Jim: JII dynamics. I like it. Now, one of the things you do point out, one of the well-known lacuna of folk psychology is that very curiously, actually, the folk psychology never really got a grip on the unconscious.
Gregg: Yeah, totally. I mean, if you like, where does this miracle come from? Well, it’s a gift of God or whatever, but this whole issue that you’re thrown into the world and where does that come from? Well now the whole modern angle is sort of like that’s got to come from somewhere. And of course we have non-conscious neurocognitive science and psychodynamic unconscious or subconscious process. But it’s pretty clear if you take a naturalistic view, there’s a huge amount of shit that’s happening by the time you’re aware of yourself in the world. But we better be aware of that. Of course, our name for that is mind one. What’s the ground of all this mindedness stuff. But yeah, it’s a miracle that folk psychology just sits in this experiential to self-conscious realm and never really, or so many cultures what’s underneath that and just sort of were blind to it. That’s a kind of funny fact.
Jim: Yeah, it really is. It really is. And so how does a JII dynamics get a grip on the unconscious?
Gregg: Sure. So what it’s orienting George is the unfolding wave of behavior. It’s arguing that there’s a human mindedness dimension that sits as a complex adaptive plane does things like duck, but actually it’s even more than that. It’s everything that’s mind two and mind three is all nested inside of a mind one process. So this is your cognitive computational structure that we would then analyze and what is the undergirding waves of mechanisms that are now the relationship between mind one, mind two fascinating kinds of stuff, but all of the JII dynamics are embedded in an organism that has a nervous system, that’s an animal that’s investing, that’s the whole eye. It’s really not a consciousness grounded, it’s a neurocognitive activity system. It does say as humans, of course we have a subject of conscious experience of being. If I am justifying to you, Jim, this is what my experience is, this is how my coffee tastes.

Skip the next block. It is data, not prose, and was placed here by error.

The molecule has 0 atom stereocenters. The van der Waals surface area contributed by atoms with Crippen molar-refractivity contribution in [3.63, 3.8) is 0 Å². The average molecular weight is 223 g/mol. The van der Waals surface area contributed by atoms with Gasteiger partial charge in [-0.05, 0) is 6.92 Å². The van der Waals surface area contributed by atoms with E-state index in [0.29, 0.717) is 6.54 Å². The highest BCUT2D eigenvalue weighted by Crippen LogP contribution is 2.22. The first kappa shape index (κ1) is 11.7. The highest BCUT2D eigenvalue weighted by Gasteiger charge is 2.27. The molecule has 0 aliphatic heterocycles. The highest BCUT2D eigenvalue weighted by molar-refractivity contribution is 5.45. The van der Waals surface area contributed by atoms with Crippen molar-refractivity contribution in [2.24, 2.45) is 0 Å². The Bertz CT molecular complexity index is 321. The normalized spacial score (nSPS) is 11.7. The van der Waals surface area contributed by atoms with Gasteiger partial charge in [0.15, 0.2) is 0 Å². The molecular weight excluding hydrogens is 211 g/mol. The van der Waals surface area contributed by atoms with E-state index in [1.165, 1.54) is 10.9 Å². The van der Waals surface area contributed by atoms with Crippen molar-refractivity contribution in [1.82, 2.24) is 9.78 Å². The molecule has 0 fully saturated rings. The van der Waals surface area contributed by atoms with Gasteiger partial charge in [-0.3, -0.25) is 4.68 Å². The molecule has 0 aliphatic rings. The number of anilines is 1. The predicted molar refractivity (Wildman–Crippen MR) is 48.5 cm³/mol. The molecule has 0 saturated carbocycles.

I pretty much have to have a mind two. We can get into the zombie problem, but I pretty much have to have a mind two that I’m reflecting on have access to and narrating if we’re just doing common sense, at least human experience. So humans clearly have mind two stuff and then they’re justifying. And what this does is it takes the map of mine places an architecture does allow us to understand non and subconscious experiential conscious, the dynamics of self-conscious and the dynamics of public navigation from within and between people. We can watch their behavior and explain it in terms of JII dynamics.
Jim: And particularly the justification, right? And that’s one of the things that really distinguishes the person from the animal. So that’s where you get in strongly into three, but I’ll tell you definitely take it as given that the three together are needed to get a full picture. But you also lay out an interesting continuum against four functional context of justification. I think this is very interesting. Let’s do that one next.
Gregg: Yeah. So we can think about the structure. I’m arguing the labeling, the structure, and then hey, what is the context in which individuals are operative? When I talked about justification, I said there were really three core problems at least once we started propositions. There’s the truth of them, there’s the personal value, there’s the social value. I have to give credit to Guy Sengstock and John Vervaeke, they actually started the conversation building off my justification, and they heard me and it’s correct where I said, “Gosh, this really puts us in the context of the courtroom.” They use the functional context of the courtroom. This is when other people are challenging your justifications and are potentially punishing you. So one functional context is a courtroom where the society’s coming to you saying, “We’re not sure you’re valued and we’re going to press you.” And to.